There was one minor exchange with a disrespectful youth but other than that I was able to get out of the “hood” without much difficulty.

By looking at the direction of the Cedar River current, it was easy to figure out which direction was north and south and get the internal compass back on track. 

It was getting late and was time to head back since the sun was hanging its head lower and lower.  As much fun as it was to ride the trails, I chose a more direct route back (on the WEST side) to where the van was parked.  It felt good to be home!  I took a quick nap in the van before even leaving the parking lot.

Saturday night was spent camping near the University of Northern Iowa campus.  It’s a great place to park and rest.  I met up with some friends who were having a party but was a little too pooped out to indulge.  I settled back and watched TV, relaxed, and tried to sleep.  A couple of times throughout the night my buddies would stop by the van, knock, and chat for a few minutes.  With people standing outside their porches drinking beer, nobody seemed to care that someone was sleeping in their vehicle.  Despite better judgement, we walked uptown at 2:30 AM for some crab rangoons… Only in a university town can you get Chinese food in the middle of the night!  It tastes even better at that hour, too!

Just as I tried to go back to sleep the skies opened up and the Fantastic roof vent closed itself up.  The storms were intense with heavy rain and strong winds.   This 289 pound baby was rocked to a very deep sleep despite the lightning and loud thunder. 
After several rounds of heavy thunderstorms, I got up the next morning and visited an awesome eatery called “Morg’s Diner.”  It is a 1950s style restaurant offering some fantastic food in a unique environment.

Here is a picture of the interior.  I brightened it up a little so you can see the checkerboard style floor.  On the other side of the restaurant is a an old fashioned lunch counter.

One amusing aspect is that this diner does not accept credit or debit cards.  Thankfully, I read about that on where this diner got five star reviews.  After trying the food, I gave them top marks as well.  The food was awesome!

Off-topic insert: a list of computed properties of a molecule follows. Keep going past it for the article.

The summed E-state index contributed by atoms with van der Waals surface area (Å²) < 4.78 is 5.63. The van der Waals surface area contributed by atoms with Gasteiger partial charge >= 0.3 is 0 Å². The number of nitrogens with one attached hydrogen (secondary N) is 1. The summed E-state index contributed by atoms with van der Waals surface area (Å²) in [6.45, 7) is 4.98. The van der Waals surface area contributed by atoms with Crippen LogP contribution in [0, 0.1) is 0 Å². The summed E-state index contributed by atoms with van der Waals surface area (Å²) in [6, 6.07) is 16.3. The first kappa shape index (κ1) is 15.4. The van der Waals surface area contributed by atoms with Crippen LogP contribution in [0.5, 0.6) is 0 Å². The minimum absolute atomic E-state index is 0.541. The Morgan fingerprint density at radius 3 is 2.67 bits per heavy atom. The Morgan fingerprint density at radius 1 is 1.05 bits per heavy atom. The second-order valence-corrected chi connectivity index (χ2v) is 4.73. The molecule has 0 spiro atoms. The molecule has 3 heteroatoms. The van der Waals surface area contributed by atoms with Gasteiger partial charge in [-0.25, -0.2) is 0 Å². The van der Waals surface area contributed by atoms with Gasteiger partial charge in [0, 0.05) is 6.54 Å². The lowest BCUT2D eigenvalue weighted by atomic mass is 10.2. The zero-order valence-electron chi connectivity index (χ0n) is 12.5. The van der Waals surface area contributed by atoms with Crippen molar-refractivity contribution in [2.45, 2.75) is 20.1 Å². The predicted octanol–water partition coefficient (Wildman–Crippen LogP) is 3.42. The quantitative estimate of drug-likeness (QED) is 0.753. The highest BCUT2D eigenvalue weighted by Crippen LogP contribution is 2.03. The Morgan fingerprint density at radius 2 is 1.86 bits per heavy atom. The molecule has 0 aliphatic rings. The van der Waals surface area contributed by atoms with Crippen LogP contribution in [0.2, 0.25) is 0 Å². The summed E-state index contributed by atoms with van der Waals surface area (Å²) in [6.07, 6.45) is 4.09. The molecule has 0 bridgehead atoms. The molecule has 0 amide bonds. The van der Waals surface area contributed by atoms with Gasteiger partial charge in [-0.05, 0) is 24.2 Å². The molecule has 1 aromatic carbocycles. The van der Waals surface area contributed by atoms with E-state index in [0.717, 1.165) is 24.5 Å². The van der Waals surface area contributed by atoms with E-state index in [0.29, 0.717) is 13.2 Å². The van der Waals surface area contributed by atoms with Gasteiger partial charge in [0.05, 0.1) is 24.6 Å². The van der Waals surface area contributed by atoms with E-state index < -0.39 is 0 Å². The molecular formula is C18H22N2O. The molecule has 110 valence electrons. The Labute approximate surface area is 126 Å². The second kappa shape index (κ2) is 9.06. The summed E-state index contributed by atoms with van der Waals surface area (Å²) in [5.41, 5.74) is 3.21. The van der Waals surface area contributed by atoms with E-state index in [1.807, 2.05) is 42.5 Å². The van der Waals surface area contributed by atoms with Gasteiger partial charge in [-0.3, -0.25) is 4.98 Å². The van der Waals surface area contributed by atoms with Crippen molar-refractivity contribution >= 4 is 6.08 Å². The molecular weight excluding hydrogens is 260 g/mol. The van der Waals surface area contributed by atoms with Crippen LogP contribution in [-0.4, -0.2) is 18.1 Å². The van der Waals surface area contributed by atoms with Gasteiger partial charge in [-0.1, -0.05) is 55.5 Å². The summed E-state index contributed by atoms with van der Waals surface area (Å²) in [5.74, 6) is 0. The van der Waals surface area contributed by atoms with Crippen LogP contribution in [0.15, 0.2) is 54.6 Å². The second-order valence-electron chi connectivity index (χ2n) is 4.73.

As much as I wanted to try the pecan pancake, it seemed like a good idea to save it for the next visit.  They are as big as a pizza pan!  Rather, I chose the country omelet – a three egg omelet with sausage, green peppers, and mushrooms fried in with the eggs and more stuffed inside when the omelet is folded over.  

The homemade hashbrowns (shown on the left) were smothered with cheese, onions, and more green peppers.  I haven’t had a breakfast this good for a number of years.  It was extremely filling.  The folks in the booth behind me were locals (this diner is on the east side of Waterloo) and I enjoyed listening to them talking about the cannabis they had been smoking the night before and how one had a really bad case of the munchies this morning.  If they were hungry, this was the right place to go to!

After the big breakfast, I headed back to Cedar Rapids for some rest.  As much fun as it would be to have another day to bike and enjoy the town, I had received a job offer while biking through the Amish populated countryside.  The position I had applied for – an auto parts sales specialist – was offered and I accepted it. 
For now, it’s back to work and the old grind.  Instead of looking at it as being tied down, it’s a chance to rebuild the reserves and add some money to the “camping kitty.”  But if I can finagle two days off in a row now and then, there are many other great trails to explore and undoubtedly other great diners to find.  It’s going to be a fun summer.
Take care and thanks for stopping by.
Van Trekker


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About VanTrekker

I am a former vandweller in Eastern Iowa who, for several years (off and on), lived in a 2007 Chevy cargo van. I still travel around Iowa with my tortoise shell cat, Jennifer Stefanie. Our favorite place to explore is the Country Heritage Community, the four far northeastern counties of Iowa (Clayton, Winneshiek, Allamakee, and Fayette). Ride along as we fish in pristine trout streams, enjoy fine home cooked camping meals, and meet new people. It's all possible on a shoestring budget. Happy travels always! --- Brad, the "Van Trekker"

4 Responses to Back to the Old Grind

  1. Michelle says:

    Good luck on the new job. It will make the 2 days free more worthy.

  2. Congrats on the job, Brad! I had a job (many years ago) working in the parts department of a heavy-equipment dealer in Virginia – I remember the parts manager was from Waterloo and used to work for JD. I had a great time there listening to all the stories the old-timers would tell while I was busy looking up parts for their Cedarapids and Gomaco pavers…good times! Good luck to ya!